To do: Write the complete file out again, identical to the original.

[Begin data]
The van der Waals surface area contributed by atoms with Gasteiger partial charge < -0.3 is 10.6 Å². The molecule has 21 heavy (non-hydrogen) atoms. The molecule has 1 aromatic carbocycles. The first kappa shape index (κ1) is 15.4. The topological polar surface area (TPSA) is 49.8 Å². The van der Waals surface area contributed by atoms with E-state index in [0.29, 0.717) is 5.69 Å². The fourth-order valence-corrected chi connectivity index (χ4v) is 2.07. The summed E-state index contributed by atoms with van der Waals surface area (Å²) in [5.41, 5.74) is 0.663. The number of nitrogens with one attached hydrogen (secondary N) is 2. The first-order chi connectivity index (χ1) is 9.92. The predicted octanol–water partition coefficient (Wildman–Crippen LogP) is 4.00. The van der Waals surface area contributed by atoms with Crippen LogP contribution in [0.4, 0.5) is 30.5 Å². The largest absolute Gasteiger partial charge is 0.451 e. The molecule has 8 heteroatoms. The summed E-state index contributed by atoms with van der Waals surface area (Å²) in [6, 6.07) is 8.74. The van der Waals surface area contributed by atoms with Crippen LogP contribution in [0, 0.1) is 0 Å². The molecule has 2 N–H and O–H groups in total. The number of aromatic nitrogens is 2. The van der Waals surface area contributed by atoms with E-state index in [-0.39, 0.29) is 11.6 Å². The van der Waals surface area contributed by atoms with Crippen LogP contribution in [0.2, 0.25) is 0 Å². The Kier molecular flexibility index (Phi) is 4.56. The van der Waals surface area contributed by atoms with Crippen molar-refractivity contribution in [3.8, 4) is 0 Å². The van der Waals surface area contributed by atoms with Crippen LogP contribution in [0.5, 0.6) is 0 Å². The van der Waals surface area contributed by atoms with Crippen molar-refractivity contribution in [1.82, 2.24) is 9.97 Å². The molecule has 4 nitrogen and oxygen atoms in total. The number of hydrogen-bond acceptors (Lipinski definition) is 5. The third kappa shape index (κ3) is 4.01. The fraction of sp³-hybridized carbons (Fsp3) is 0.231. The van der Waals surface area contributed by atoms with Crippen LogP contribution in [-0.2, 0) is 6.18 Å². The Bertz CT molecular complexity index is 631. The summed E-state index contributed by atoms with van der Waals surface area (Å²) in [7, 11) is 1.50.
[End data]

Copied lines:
The van der Waals surface area contributed by atoms with Gasteiger partial charge < -0.3 is 10.6 Å². The molecule has 21 heavy (non-hydrogen) atoms. The molecule has 1 aromatic carbocycles. The first kappa shape index (κ1) is 15.4. The topological polar surface area (TPSA) is 49.8 Å². The van der Waals surface area contributed by atoms with E-state index in [0.29, 0.717) is 5.69 Å². The fourth-order valence-corrected chi connectivity index (χ4v) is 2.07. The summed E-state index contributed by atoms with van der Waals surface area (Å²) in [5.41, 5.74) is 0.663. The number of nitrogens with one attached hydrogen (secondary N) is 2. The first-order chi connectivity index (χ1) is 9.92. The predicted octanol–water partition coefficient (Wildman–Crippen LogP) is 4.00. The van der Waals surface area contributed by atoms with Crippen LogP contribution in [0.4, 0.5) is 30.5 Å². The largest absolute Gasteiger partial charge is 0.451 e. The molecule has 8 heteroatoms. The summed E-state index contributed by atoms with van der Waals surface area (Å²) in [6, 6.07) is 8.74. The van der Waals surface area contributed by atoms with Crippen LogP contribution in [0, 0.1) is 0 Å². The molecule has 2 N–H and O–H groups in total. The number of aromatic nitrogens is 2. The van der Waals surface area contributed by atoms with E-state index in [-0.39, 0.29) is 11.6 Å². The van der Waals surface area contributed by atoms with Crippen LogP contribution in [0.2, 0.25) is 0 Å². The Kier molecular flexibility index (Phi) is 4.56. The van der Waals surface area contributed by atoms with Crippen molar-refractivity contribution in [3.8, 4) is 0 Å². The van der Waals surface area contributed by atoms with Crippen LogP contribution in [0.5, 0.6) is 0 Å². The van der Waals surface area contributed by atoms with Crippen molar-refractivity contribution in [1.82, 2.24) is 9.97 Å². The molecule has 4 nitrogen and oxygen atoms in total. The number of hydrogen-bond acceptors (Lipinski definition) is 5. The third kappa shape index (κ3) is 4.01. The fraction of sp³-hybridized carbons (Fsp3) is 0.231. The van der Waals surface area contributed by atoms with Crippen LogP contribution in [-0.2, 0) is 6.18 Å². The Bertz CT molecular complexity index is 631. The summed E-state index contributed by atoms with van der Waals surface area (Å²) in [7, 11) is 1.50.